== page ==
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The Lessons of Derrick Hasen

It all started with a simple idea, really. One simple little resolution, made to myself in my brother’s living room as we all counted down in sync with the old wood-laminate telly. Happy New Year! We raised our glasses of lukewarm sparkling wine and Father got up to pass a plate of twiggy sticks as we pretended to be enthused about the prospect of another year.

It was supposed to lead to better things, this resolution of mine. Things better than the khaki-green carpet and stained floral wallpaper of my brother’s bungelow. Things better than the gloomy apartment I rented from Mrs. Flowersdale down the road. And although I knew it wouldn’t get my ex-wife back, I knew with just a little bit of self-improvement I could get somewhere.

How it had lead me to a cramped room at the back of a ball bearings factory with a car battery in my hands and an alcoholic tied to wooden chair, I shall never know.

“C’mon, man! I’m not asking you to attach it to any other part of ‘im! Just his nostrils. Give ‘im a bit of a jolt, is all.” Desmond was the one doing all the talking. He was my supervisor. My trainer. Bangers just stood behind me, arms crossed across his barrel of a chest and looking intimidating but I suppose that was his job. “’e knew the score; we gave ‘im plenty of time to make the repayments. We gave ‘im fair warning. Now he’s gotta face the consequences, and you, Derrick my good man, are the embodiment of those consequences . . .”

I couldn’t think of a word to say. I was frozen. I didn’t want to electrocute this sorry man whimpering in front of me; all I wanted do was be a little more assertive. That my promise to myself as the fireworks spread across the screen and we half-heartedly sang Auld Lang Syne: this year, I would learn to be more assertive. That was my problem, according to Gillian – she’d told me as much just four months earlier.

“You’re always such a push-over!” she had said to me. “You always say yes to everything, always do what everyone tells you to do. You’re just so . . . so . . . obliging!”

She was on the verge of hysterics. I couldn’t understand why – we’d been shoe-shopping for the past three hours. I’d even bought her a nice lunch, finished with a slice of baked cheesecake that we shared. I didn’t care too much for it myself, but baked cheesecake had always been her favourite.

“You’ve never once – not once! – stood up for yourself in the five years I’ve known you, Derrick Hasen. Never! Not even stood up to me . . .”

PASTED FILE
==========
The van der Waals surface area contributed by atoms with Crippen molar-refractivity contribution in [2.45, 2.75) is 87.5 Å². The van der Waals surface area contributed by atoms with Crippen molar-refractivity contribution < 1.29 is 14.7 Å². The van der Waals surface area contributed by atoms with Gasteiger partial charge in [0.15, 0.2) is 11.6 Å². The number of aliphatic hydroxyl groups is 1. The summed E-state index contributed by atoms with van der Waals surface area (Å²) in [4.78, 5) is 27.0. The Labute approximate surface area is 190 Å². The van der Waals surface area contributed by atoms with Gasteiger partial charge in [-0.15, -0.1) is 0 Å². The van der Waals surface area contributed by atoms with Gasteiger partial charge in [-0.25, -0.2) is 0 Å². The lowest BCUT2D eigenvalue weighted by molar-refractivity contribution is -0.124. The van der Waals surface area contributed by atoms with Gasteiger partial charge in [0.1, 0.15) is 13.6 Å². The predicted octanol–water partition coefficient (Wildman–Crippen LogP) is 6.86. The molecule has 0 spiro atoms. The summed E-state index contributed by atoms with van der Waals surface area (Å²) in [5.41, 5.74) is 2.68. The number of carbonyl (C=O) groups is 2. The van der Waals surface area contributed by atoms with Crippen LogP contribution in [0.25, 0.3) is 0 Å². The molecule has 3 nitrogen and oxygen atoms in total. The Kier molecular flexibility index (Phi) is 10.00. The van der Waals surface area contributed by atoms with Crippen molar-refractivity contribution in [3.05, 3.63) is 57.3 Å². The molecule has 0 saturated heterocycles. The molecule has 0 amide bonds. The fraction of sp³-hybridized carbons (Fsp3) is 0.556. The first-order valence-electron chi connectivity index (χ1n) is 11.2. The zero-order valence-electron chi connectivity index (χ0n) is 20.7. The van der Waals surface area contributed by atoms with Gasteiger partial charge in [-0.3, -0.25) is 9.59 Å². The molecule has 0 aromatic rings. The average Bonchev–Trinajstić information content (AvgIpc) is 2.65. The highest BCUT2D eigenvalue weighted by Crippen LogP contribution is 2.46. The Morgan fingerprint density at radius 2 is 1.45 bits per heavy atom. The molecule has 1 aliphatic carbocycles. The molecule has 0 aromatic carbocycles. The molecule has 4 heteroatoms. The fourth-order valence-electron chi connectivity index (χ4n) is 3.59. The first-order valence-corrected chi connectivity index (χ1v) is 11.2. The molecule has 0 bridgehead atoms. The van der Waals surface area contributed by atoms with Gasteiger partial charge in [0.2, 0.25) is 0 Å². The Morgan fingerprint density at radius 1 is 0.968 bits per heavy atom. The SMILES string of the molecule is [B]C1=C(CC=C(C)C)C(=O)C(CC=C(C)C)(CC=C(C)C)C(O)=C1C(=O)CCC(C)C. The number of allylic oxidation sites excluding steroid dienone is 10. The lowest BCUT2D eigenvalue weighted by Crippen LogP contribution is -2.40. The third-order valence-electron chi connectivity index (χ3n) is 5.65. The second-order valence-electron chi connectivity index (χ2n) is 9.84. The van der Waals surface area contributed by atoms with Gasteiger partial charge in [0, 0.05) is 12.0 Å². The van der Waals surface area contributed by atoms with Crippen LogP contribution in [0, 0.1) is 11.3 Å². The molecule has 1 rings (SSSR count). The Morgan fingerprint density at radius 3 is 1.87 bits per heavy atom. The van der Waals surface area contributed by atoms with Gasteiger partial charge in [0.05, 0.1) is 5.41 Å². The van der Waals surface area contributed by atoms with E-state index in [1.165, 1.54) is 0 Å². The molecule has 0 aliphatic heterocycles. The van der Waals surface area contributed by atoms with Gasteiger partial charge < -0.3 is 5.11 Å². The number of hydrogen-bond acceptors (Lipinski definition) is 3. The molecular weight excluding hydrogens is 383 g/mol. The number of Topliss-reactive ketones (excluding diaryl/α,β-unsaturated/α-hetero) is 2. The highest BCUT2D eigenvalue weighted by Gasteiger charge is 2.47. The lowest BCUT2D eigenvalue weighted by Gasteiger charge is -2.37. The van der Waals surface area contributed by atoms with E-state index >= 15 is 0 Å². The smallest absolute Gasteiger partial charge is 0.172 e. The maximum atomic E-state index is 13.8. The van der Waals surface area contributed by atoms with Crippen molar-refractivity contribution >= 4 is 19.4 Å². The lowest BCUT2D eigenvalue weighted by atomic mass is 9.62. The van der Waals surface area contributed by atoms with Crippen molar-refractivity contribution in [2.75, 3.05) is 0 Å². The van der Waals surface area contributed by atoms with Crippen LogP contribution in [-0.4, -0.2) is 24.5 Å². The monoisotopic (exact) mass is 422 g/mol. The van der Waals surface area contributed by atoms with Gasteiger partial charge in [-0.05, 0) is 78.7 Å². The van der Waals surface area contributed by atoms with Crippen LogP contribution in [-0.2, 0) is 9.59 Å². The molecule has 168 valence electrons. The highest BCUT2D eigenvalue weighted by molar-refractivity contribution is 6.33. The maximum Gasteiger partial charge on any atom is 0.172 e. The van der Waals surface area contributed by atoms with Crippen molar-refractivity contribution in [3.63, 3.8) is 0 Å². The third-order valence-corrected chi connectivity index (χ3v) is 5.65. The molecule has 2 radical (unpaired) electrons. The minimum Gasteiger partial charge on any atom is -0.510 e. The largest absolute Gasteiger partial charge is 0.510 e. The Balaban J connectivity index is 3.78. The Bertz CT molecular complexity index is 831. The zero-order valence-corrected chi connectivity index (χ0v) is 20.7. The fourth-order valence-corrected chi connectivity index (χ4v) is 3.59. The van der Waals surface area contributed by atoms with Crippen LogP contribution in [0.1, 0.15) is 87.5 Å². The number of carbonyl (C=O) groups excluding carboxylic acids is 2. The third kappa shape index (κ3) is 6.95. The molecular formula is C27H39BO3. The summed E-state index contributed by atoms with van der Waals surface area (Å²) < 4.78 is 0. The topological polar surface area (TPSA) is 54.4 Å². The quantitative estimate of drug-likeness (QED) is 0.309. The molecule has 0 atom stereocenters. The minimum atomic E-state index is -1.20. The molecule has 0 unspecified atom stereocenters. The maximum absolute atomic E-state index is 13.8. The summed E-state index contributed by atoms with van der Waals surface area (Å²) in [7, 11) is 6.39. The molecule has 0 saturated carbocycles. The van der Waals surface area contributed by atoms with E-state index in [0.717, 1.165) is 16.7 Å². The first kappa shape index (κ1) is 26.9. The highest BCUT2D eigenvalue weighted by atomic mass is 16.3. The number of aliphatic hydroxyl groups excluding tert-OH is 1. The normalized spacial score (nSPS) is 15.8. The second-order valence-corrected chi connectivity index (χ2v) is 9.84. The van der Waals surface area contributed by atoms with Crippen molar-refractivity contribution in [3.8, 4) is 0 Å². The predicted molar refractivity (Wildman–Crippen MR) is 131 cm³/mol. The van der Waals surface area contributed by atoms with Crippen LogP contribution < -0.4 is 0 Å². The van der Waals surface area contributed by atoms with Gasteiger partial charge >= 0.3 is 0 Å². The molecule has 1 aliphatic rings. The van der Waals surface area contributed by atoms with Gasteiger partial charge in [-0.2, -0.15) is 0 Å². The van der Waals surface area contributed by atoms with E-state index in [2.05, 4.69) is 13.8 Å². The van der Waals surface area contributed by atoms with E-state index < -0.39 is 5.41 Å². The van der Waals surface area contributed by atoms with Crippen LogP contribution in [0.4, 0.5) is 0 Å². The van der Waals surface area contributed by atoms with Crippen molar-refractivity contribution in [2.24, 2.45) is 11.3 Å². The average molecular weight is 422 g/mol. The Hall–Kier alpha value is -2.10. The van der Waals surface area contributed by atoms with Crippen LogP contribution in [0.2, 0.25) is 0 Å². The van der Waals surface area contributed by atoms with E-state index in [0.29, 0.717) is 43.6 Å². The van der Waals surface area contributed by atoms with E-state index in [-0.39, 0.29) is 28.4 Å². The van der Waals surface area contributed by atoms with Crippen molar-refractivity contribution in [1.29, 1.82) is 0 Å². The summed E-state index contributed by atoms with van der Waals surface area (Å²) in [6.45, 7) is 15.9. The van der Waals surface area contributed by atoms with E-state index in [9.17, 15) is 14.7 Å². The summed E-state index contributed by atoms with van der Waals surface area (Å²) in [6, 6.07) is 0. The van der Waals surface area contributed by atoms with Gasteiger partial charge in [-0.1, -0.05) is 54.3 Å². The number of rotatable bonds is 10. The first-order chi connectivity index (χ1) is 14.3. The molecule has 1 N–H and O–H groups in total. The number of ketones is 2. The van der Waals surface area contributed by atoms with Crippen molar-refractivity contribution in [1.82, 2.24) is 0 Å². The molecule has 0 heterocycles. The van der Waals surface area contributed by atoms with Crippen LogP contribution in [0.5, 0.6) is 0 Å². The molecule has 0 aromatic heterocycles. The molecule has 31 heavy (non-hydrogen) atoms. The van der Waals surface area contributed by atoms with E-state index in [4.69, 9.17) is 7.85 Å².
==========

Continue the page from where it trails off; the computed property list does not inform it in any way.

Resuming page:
“But Gillian darling, I would never want to make you unhappy,” I said in response. And it was true. I would do anything for her. She was my sweetheart, my queen – my reason for waking every morning and putting on a shirt and tie and getting through the working day, week after monotonous week.

She laughed bitterly at that. Shook her head and let her hair fall over her face and I saw a tear she tried to hide slip down her cheek. “You have no idea . . .” she muttered. “I know you didn’t want to go shopping with me, Derrick. I know you’d rather have stayed home to watch the cricket, but you came with me anyway. And I just don’t know if I’m comfortable with the idea of spending the rest of my life with someone who doesn’t have the guts to say what he really wants . . .”

As it turns out, Yes dear was the wrong answer to that.

So come January 2nd I took myself off to the bookshop on High Street in search of some wisdom. Surely, I thought, there would be some helpful advice to be found there. The store clerk suggested Confidence for Dummies in the self-help shelves but I didn’t like the sound of that, however the business section seemed a little more useful. There was little sealing-the-deal to be done in inbound accounts but the lads in sales and marketing always seemed like the kind of guys who’d be able to handle themselves in any social situation. I couldn’t go wrong there.

But it wasn’t a book that lead me prospect of having to pull another man’s teeth with pliers with an ex-boxer glowering down at me for encouragement. Oh no, it was something more innocuous than that. There by the till sat a collection of desk calendars, innocent little boxes promising a witty anecdote or a kitten for every day of the year. Normally I would take little notice of these but one caught my eye: A-Dare-a-Day, it said. 365 fun and crazy things to open your eyes and take you out of your comfort zone, it said. Well, I thought to myself, it was worth a shot . . .